After I graduated, I left home for an incredible program called Focus One. It was a gap year school founded on the idea of taking a year of your life to focus on your relationship with God and growing in who He created you to be. The hope was to end the year with a better idea of the next steps for your life.
The year was nothing like I expected and everything that I needed. My faith grew DRASTICALLY. It was finally mine. I lived with four girls who never stopped fighting for me and taught me how to laugh. I found joy and freedom and hope, and I fell in love with Jesus. Maybe I had run away from the stress and frustrations of home, but I felt the first real taste of freedom, and it was so healing. (I’m the one in the skirt. always. )
My second year
Man guys, my tea is getting cold…
Okay, so after my year at Focus One, I still wasn’t sure what to do. I had gone on a missions trip, been to multiple conferences and sat through countless classes. I had the opportunity to serve in almost every area of the church, and I still didn’t know what my calling was.
I was asked by Focus One staff to consider coming back as an intern for the program the following year. As an intern, I would lead an apartment of girls, work as part of the staff and learn more from a leadership perspective. I cried when they asked me. I was still struggling with a significant amount of insecurity, and I couldn’t believe they had chosen me. I prayed and prayed. Though it had been a good year, it hadn’t been easy by any stretch of the imagination. I wanted to help the other girls coming in, but I was terrified of not being a good leader.
Eventually I said yes. But, shortly afterward, I found out the entire program was changing – the classes, the mission trips, the core values. They even changed the program’s name to City First Leadership College. What? Let’s just say, I didn’t handle the changes well. I knew from that point on that my second year was going to be rough, I just didn’t know how rough.
The year was so difficult; it’s hard to even find the words to explain it. I’m still processing everything, and I have a feeling whatever I learned last year is going to catch up with me throughout this year. One thing I already know for sure is: I forgot to let God love me.
At the end of the year we have something we call Memorial Hall. We go to this really beautiful place and have a worship and open letters that we wrote at the beginning of the year. My first year I remember crying, no, weeping uncontrollably after reading my letter. (I’m dramatic like that.) It was beautiful. I had never seen how much God listened to me until everything I had asked for was all in writing, and had happened.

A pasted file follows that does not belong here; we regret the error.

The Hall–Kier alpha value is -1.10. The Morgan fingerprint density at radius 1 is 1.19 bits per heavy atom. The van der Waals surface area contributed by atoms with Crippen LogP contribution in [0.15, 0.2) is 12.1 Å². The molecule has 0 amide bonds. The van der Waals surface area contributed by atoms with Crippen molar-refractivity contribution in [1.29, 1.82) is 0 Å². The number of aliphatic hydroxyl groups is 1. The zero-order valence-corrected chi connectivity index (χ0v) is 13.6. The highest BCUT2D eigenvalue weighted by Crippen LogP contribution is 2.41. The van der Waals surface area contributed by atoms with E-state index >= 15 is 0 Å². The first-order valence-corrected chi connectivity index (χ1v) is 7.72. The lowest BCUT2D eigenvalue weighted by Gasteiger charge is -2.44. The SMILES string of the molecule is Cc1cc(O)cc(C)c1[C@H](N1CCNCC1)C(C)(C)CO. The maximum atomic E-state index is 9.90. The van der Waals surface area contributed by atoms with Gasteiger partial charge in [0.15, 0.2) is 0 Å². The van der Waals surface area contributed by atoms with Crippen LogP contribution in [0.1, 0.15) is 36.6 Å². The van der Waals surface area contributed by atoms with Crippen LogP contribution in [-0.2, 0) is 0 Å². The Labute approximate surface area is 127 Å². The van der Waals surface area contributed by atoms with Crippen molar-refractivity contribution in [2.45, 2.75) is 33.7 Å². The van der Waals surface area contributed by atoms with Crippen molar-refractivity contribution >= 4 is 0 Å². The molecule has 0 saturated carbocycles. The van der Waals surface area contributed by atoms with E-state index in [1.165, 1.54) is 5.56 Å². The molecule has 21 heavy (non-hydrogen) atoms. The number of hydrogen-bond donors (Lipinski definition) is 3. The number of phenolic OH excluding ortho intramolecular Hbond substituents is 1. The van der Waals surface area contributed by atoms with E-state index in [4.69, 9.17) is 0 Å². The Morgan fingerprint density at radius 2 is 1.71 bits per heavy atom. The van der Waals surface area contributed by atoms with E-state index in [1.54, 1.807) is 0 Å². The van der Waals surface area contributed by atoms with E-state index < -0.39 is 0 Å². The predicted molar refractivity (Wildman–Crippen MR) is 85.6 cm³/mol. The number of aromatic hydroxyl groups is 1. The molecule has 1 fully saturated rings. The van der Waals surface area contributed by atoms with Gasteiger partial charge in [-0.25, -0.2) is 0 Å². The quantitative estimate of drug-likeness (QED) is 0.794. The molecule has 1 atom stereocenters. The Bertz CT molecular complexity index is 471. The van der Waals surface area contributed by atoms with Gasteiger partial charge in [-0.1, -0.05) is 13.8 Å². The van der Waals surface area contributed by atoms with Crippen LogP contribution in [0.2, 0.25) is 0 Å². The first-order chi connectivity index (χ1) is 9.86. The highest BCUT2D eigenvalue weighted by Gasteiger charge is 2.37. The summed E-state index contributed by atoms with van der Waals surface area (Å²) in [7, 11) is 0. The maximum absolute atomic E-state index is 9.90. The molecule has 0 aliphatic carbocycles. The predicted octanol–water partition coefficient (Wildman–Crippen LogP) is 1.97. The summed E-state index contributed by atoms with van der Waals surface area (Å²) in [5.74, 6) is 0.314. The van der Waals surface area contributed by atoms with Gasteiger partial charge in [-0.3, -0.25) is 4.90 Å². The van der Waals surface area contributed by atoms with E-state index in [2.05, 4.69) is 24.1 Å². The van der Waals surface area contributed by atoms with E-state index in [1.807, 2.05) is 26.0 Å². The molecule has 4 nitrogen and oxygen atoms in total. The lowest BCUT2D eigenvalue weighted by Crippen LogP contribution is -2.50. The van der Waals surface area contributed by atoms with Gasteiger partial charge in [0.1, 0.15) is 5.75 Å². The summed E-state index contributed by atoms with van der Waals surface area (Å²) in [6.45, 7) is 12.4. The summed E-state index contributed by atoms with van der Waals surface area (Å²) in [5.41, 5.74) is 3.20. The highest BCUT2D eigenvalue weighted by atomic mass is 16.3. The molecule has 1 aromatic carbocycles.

At the end of my second year, I cried for a different reason. Staring back at me from the pages was a girl who was freer and more in love with Jesus than the girl reading the letter. “How the heck did I backtrack?” Before I could think too much, God put the answer clearly in my heart. “You forgot to let me love you.” His words were like a whisper, and tears stung my eyes. I had been so focused on making sure I did a good job being a leader than I didn’t let any of my prayer time feed my relationship with God.
My focus had shifted to feeling and being good enough for the leadership role I was in. I wanted to see the girls in my apartment beaming with pride and fully changed when they walked across the stage at graduation. I should’ve let my cup overflow, but instead I poured out everything I could manage. It was like God was willing to send rain, but I was so determined to fix everything myself that I was running around with a hose and a water bill I couldn’t afford.
Being Told No.
*Sigh* My tea is definitely cold and I don’t know how I am going to talk about this next part.
At the end of my second year I had amazing and deep friendships, and was positive I should stay in Rockford and become a writer and a traveling speaker. The second half of that dream was God’s will, the first part was my idea, which I passed off as “obviously God’s will” without praying about it. I mean, it made the most sense to me! Third year here I come!
I’m sure you’ve guessed, by the title of this section, that I was very wrong. At City First Leadership College, you have to be asked to come back for another year. I had made it very clear to staff that I wanted to come back, and I couldn’t think of anything I could’ve done to make them say no, so I went ahead and made my plans. Slowly but surely my friends started finding me with their joyous news. “I got asked back today!” “Guess whattttttttt!” “Arianna! We’ll be back together next year!!” Celebration was soon followed with twinges of worry in my own heart. I kept waiting, and no one on the leadership team came to invite me to return for year three.